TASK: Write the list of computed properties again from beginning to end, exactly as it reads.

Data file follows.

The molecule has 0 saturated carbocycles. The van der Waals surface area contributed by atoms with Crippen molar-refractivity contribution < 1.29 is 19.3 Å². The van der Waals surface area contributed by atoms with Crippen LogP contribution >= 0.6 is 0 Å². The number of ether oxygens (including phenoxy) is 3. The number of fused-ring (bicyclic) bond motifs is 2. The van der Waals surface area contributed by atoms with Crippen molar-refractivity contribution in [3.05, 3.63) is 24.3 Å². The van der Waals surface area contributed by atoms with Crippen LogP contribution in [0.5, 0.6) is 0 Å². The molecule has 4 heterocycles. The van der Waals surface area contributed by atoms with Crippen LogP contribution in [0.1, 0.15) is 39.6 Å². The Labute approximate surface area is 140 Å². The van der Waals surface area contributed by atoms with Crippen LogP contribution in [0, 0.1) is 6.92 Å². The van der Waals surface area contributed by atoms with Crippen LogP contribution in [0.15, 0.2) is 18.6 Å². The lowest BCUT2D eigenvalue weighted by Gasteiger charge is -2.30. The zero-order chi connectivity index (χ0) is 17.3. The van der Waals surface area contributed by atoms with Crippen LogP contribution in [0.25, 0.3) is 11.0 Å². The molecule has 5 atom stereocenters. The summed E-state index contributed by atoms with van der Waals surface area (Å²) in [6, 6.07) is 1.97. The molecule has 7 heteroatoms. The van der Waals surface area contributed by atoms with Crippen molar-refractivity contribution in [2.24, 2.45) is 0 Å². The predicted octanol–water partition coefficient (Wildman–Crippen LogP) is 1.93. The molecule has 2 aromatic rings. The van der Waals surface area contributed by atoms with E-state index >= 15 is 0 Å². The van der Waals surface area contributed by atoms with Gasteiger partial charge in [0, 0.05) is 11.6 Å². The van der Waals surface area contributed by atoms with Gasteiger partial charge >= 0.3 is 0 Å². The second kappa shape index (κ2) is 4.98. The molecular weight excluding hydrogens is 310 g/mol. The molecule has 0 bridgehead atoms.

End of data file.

The molecule has 0 saturated carbocycles. The van der Waals surface area contributed by atoms with Crippen molar-refractivity contribution < 1.29 is 19.3 Å². The van der Waals surface area contributed by atoms with Crippen LogP contribution >= 0.6 is 0 Å². The number of ether oxygens (including phenoxy) is 3. The number of fused-ring (bicyclic) bond motifs is 2. The van der Waals surface area contributed by atoms with Crippen molar-refractivity contribution in [3.05, 3.63) is 24.3 Å². The van der Waals surface area contributed by atoms with Crippen LogP contribution in [0.5, 0.6) is 0 Å². The molecule has 4 heterocycles. The van der Waals surface area contributed by atoms with Crippen LogP contribution in [0.1, 0.15) is 39.6 Å². The Labute approximate surface area is 140 Å². The van der Waals surface area contributed by atoms with Crippen LogP contribution in [0, 0.1) is 6.92 Å². The van der Waals surface area contributed by atoms with Crippen LogP contribution in [0.15, 0.2) is 18.6 Å². The lowest BCUT2D eigenvalue weighted by Gasteiger charge is -2.30. The zero-order chi connectivity index (χ0) is 17.3. The van der Waals surface area contributed by atoms with Crippen LogP contribution in [0.25, 0.3) is 11.0 Å². The molecule has 5 atom stereocenters. The summed E-state index contributed by atoms with van der Waals surface area (Å²) in [6, 6.07) is 1.97. The molecule has 7 heteroatoms. The van der Waals surface area contributed by atoms with Crippen molar-refractivity contribution in [2.24, 2.45) is 0 Å². The predicted octanol–water partition coefficient (Wildman–Crippen LogP) is 1.93. The molecule has 2 aromatic rings. The van der Waals surface area contributed by atoms with E-state index >= 15 is 0 Å². The van der Waals surface area contributed by atoms with Gasteiger partial charge in [0, 0.05) is 11.6 Å². The van der Waals surface area contributed by atoms with Gasteiger partial charge >= 0.3 is 0 Å². The second kappa shape index (κ2) is 4.98. The molecular weight excluding hydrogens is 310 g/mol. The molecule has 0 bridgehead atoms.